Share this post


Link to post
Share on other sites
Cindy Adair

such interesting posts! Thanks everyone for telling us more than the news and making it personal. I am thinking of all of you...

Share this post


Link to post
Share on other sites
Moose

Jerry,

It occurred to me that I didn't answer your "how soon" question in a more useful way. And too late to edit my post above. I have never tried this, but I'm guessing it's perfectly possible to walk on a flow the very same day. Maybe after a couple of hours, even though the heat would probably feel uncomfortable. I am convinced it's no problem whatsoever to walk on an active flow with a hardened surface the very next day. What would be somewhat disturbing to the uninitiated is that as you walk across the lava (and a hardened pahoehoe flow is, for the most part, very smooth and easy to walk on) you constantly walk across long cracks, about an inch or so wide, and just inches below you is the 2000 degree hot lava. You can see it and you can most definitely feel the heat.

Bo-Göran

EDIT - just saw this morning's USGS update (40 minutes ago). The front is still stalled, 155 metres from Pahoa Village Road, but there are scattered outbreaks only 70 metres behind the front. Any one of these could of course head downhill and overtake the front. Or the front could become active again.

I just finished looking at yesterday's USGS 11:00 am up date. It sure does look like there are multiple outbreaks upstream. Looks like it may continue to widen like Bo mentioned.

Share this post


Link to post
Share on other sites
Jerry@TreeZoo

Jerry,

It occurred to me that I didn't answer your "how soon" question in a more useful way. And too late to edit my post above. I have never tried this, but I'm guessing it's perfectly possible to walk on a flow the very same day. Maybe after a couple of hours, even though the heat would probably feel uncomfortable. I am convinced it's no problem whatsoever to walk on an active flow with a hardened surface the very next day. What would be somewhat disturbing to the uninitiated is that as you walk across the lava (and a hardened pahoehoe flow is, for the most part, very smooth and easy to walk on) you constantly walk across long cracks, about an inch or so wide, and just inches below you is the 2000 degree hot lava. You can see it and you can most definitely feel the heat.

Bo-Göran

EDIT - just saw this morning's USGS update (40 minutes ago). The front is still stalled, 155 metres from Pahoa Village Road, but there are scattered outbreaks only 70 metres behind the front. Any one of these could of course head downhill and overtake the front. Or the front could become active again.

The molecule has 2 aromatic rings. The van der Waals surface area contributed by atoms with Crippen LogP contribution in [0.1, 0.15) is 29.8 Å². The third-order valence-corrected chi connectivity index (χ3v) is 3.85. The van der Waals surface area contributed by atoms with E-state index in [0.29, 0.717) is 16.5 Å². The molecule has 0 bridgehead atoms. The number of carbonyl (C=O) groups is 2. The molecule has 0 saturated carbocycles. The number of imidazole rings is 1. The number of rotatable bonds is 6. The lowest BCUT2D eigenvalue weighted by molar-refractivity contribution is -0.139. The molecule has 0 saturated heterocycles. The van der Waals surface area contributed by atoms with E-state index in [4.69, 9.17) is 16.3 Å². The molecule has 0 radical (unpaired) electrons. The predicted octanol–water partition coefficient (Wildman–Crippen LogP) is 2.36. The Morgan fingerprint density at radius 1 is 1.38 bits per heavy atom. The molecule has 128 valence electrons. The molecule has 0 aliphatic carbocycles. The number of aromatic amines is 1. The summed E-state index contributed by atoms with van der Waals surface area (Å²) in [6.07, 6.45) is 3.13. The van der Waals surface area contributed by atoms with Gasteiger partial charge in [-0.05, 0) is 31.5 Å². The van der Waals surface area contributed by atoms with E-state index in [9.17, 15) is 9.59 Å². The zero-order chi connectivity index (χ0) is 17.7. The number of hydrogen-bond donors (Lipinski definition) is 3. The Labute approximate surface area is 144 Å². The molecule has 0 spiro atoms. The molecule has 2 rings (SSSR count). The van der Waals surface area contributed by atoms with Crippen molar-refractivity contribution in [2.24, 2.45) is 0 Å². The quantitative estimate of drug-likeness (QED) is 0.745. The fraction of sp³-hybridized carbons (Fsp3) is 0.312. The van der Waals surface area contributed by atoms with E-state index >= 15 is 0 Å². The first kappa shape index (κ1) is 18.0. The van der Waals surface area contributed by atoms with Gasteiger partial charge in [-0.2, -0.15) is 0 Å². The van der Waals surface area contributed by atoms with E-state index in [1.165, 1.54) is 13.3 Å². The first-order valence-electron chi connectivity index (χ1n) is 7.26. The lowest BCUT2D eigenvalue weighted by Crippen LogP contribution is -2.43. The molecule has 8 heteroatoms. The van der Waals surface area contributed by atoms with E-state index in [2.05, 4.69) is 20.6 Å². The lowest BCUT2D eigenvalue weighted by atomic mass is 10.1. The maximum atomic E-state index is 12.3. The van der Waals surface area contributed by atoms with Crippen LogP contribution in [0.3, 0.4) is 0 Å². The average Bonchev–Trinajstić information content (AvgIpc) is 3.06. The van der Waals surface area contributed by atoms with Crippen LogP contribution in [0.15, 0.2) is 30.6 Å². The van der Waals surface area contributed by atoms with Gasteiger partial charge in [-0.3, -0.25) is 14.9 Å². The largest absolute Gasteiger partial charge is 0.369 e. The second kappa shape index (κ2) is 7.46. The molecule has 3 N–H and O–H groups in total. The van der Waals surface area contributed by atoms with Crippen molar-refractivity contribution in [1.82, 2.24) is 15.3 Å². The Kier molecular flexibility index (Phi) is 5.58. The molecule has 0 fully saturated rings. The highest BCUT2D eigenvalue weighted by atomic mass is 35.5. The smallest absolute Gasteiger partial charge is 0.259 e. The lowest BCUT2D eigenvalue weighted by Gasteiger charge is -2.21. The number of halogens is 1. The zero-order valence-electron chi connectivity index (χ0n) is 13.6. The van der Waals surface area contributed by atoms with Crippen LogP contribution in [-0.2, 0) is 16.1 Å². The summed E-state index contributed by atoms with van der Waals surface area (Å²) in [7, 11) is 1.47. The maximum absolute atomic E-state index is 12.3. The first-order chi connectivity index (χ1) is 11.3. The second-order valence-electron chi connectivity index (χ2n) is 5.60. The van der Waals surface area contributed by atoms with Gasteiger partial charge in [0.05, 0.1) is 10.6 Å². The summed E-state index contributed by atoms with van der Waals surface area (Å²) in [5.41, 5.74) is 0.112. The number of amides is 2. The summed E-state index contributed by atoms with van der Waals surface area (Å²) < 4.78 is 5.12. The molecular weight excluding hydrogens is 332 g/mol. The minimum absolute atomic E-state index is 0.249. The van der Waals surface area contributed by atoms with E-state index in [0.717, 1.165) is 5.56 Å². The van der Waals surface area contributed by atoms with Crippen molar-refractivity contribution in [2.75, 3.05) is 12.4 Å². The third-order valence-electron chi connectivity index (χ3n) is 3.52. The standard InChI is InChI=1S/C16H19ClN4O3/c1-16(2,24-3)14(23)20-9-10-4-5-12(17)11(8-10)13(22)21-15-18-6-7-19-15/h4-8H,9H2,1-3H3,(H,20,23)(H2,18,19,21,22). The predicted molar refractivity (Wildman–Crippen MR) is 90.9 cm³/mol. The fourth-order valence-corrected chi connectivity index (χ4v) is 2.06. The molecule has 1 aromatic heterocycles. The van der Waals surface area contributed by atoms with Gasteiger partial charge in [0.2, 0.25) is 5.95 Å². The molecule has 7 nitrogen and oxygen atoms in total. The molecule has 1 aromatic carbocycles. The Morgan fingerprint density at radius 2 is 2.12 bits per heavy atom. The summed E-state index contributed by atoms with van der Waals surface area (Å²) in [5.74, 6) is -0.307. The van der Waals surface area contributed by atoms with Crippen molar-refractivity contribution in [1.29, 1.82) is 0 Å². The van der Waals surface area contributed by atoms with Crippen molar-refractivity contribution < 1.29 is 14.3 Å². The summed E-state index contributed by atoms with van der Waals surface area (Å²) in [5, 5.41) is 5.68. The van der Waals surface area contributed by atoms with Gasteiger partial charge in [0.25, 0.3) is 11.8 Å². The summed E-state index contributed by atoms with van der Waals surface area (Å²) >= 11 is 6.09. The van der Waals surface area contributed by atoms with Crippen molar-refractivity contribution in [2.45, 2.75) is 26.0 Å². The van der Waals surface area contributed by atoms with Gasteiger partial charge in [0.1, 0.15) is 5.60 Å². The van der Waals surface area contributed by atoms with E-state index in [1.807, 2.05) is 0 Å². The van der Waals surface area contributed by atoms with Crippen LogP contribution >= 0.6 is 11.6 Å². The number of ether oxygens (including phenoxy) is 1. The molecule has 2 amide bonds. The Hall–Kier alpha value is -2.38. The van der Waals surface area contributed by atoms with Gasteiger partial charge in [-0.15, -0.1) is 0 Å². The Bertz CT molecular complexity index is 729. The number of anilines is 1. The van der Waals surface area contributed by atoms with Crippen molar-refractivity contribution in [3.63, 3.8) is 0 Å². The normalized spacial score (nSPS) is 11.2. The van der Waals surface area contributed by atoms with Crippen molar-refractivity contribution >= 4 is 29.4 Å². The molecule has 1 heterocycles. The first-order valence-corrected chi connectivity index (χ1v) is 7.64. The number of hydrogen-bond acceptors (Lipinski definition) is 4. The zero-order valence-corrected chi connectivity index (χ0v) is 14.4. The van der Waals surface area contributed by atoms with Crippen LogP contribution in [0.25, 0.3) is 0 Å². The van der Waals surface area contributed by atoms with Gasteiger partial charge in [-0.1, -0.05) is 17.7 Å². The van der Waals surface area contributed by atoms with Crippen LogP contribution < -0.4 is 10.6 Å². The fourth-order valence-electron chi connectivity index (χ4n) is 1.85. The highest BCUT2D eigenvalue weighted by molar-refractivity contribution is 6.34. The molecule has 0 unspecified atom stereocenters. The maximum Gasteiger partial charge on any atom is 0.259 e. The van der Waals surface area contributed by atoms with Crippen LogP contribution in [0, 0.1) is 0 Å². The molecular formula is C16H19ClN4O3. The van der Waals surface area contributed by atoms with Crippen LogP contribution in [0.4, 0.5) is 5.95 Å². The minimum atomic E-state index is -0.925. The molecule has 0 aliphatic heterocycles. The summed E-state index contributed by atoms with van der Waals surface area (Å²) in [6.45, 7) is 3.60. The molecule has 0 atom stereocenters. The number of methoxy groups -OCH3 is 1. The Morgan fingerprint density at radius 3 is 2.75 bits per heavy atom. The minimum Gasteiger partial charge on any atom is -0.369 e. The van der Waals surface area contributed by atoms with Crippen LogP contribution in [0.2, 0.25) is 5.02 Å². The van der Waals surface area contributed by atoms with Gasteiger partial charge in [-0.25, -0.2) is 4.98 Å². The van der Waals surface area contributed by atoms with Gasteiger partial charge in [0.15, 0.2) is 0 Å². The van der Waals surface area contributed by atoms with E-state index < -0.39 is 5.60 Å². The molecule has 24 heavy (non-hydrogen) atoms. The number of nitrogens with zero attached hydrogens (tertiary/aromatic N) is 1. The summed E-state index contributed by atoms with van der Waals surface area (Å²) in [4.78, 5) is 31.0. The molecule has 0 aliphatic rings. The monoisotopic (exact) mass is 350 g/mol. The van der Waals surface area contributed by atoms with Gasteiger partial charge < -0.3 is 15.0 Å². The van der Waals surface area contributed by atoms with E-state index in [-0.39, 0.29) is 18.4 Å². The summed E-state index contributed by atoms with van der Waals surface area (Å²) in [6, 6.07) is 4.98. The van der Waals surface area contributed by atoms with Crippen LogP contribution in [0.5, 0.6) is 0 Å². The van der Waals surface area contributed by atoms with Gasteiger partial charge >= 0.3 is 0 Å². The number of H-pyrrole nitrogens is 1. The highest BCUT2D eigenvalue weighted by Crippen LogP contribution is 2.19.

I just finished looking at yesterday's USGS 11:00 am up date. It sure does look like there are multiple outbreaks upstream. Looks like it may continue to widen like Bo mentioned.

Yes, and it pays to have Palm Talk eye witness "boots on the ground", so to speak, to give us the local story.

Share this post


Link to post
Share on other sites
John Case

It has been 3 days since have heard anything form our boots on the ground reporters.....Bo, Justin, or Kim,....any update for us worrywarts on the mainland?

Thanks,

JC

Share this post


Link to post
Share on other sites
bgl

The front has remained stalled for the past nine days, 155 metres upslope from Pahoa Village Road. While it's obviously better for it to be stalled than for it to be moving forward, the potential danger is by no means over. There's still plenty of activity further upslope, and in time any one of those active flows could head down the hill, pass the front and keep going - cutting off a number of roads in the process. Below is a link to an interesting video (thanks KPL for forwarding it! :) ) - it shows the ongoing work on Chain of Craters Road, cut off by the lava flow some 28 years ago. It's possible to get a tiny glimpse of the vastness of the lava fields these bulldozers are cruising through by watching the video. Some of the comments made should probably be taken with a grain of salt. The various government agencies involved in this project are still in the process of working out the finer (and not so fine) details how, and when, all this will be agreed on. Part of the issue is that most of Chain of Craters Road is inside Hawaii Volcanoes National Park.

http://www.bigislandvideonews.com/2014/11/06/video-will-use-chain-craters-road/

PS - bepah - I was typing this as you posted! Good timing! :)

Share this post


Link to post
Share on other sites
bgl

And a picture (#1) to illustrate the vastness of the landscape where Chain of Craters Road will go (and once went). This was on a seven hour hike across these barren fields last year. The tiny white dot in the distance in the first photo is the sign shown in photo #2.

post-22-0-84289900-1415407147_thumb.jpg

post-22-0-99371200-1415407165_thumb.jpg

Share this post


Link to post
Share on other sites
Jerry@TreeZoo

Are a lot of people dipping their egg-beaters and other kitchen utensils into the the hot lava?

Share this post


Link to post
Share on other sites
bgl

Are a lot of people dipping their egg-beaters and other kitchen utensils into the the hot lava?

Not likely. The active flows aren't accessible. Just a few days ago, two individuals were arrested because they were trying to reach an area with an active flow. The active flows are either on government land (most of them) or on private property (in a few cases just upslope from Pahoa Village Road). This is very different from all the years when the active flows were heading south, through Hawaii Volcanoes National Park, to the ocean. HVNP has park rangers on hand at all times, and there were no limitations on access - anyone could walk right up to the flow, assuming the 2,000 degree hot lava didn't bother you! :mrlooney: Darryl Oliveira, Civil Defense Director, has stated that if and when the flow begins to move forward, potentially crossing the roads, then there will be viewing sites for the general public. But these viewing sites will be at (what they consider) a safe distance away from the active flow. As it is right now, the barricade at the post office intersection is about 150-200 metres away from where the flow will cross the road - assuming it does that. And that particular area will probably be kept open for the simple reason that the post office is right there.

Share this post


Link to post
Share on other sites
John Case

Bo,

Thanks for the update. To tell the truth, I worry about all you on the island, which I consider the only perfect place on earth. Please take care and keep us posted. I am trying to convince Diana that this may be a time to consider a purchase of a lot or two in Leilani....at this point, she is deaf to my pleas.